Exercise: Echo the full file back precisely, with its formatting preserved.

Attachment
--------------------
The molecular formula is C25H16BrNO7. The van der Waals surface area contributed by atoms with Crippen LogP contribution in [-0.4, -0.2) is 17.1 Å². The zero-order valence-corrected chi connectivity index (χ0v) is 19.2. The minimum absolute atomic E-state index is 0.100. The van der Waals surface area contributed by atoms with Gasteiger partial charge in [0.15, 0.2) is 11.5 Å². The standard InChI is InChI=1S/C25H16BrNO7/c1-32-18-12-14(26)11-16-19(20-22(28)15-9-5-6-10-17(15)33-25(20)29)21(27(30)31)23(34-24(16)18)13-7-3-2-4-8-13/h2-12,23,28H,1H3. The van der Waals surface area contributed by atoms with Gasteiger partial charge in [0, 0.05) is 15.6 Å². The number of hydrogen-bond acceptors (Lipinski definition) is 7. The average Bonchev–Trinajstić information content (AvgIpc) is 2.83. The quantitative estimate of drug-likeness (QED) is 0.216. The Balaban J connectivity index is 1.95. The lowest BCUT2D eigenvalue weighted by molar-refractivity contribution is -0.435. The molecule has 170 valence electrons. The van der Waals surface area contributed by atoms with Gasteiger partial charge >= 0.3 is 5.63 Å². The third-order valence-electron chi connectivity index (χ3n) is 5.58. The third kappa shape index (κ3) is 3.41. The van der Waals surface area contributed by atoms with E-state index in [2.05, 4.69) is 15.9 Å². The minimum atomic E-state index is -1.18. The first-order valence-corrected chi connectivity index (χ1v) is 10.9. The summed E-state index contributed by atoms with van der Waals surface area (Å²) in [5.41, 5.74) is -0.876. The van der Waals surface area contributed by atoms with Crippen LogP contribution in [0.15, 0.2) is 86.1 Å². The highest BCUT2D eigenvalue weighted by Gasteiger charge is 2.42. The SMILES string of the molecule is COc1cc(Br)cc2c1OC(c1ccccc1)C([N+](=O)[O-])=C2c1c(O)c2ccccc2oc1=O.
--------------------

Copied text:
The molecular formula is C25H16BrNO7. The van der Waals surface area contributed by atoms with Crippen LogP contribution in [-0.4, -0.2) is 17.1 Å². The zero-order valence-corrected chi connectivity index (χ0v) is 19.2. The minimum absolute atomic E-state index is 0.100. The van der Waals surface area contributed by atoms with Gasteiger partial charge in [0.15, 0.2) is 11.5 Å². The standard InChI is InChI=1S/C25H16BrNO7/c1-32-18-12-14(26)11-16-19(20-22(28)15-9-5-6-10-17(15)33-25(20)29)21(27(30)31)23(34-24(16)18)13-7-3-2-4-8-13/h2-12,23,28H,1H3. The van der Waals surface area contributed by atoms with Gasteiger partial charge in [0, 0.05) is 15.6 Å². The number of hydrogen-bond acceptors (Lipinski definition) is 7. The average Bonchev–Trinajstić information content (AvgIpc) is 2.83. The quantitative estimate of drug-likeness (QED) is 0.216. The Balaban J connectivity index is 1.95. The lowest BCUT2D eigenvalue weighted by molar-refractivity contribution is -0.435. The molecule has 170 valence electrons. The van der Waals surface area contributed by atoms with Gasteiger partial charge >= 0.3 is 5.63 Å². The third-order valence-electron chi connectivity index (χ3n) is 5.58. The third kappa shape index (κ3) is 3.41. The van der Waals surface area contributed by atoms with E-state index in [2.05, 4.69) is 15.9 Å². The minimum atomic E-state index is -1.18. The first-order valence-corrected chi connectivity index (χ1v) is 10.9. The summed E-state index contributed by atoms with van der Waals surface area (Å²) in [5.41, 5.74) is -0.876. The van der Waals surface area contributed by atoms with Crippen LogP contribution in [0.15, 0.2) is 86.1 Å². The highest BCUT2D eigenvalue weighted by Gasteiger charge is 2.42. The SMILES string of the molecule is COc1cc(Br)cc2c1OC(c1ccccc1)C([N+](=O)[O-])=C2c1c(O)c2ccccc2oc1=O.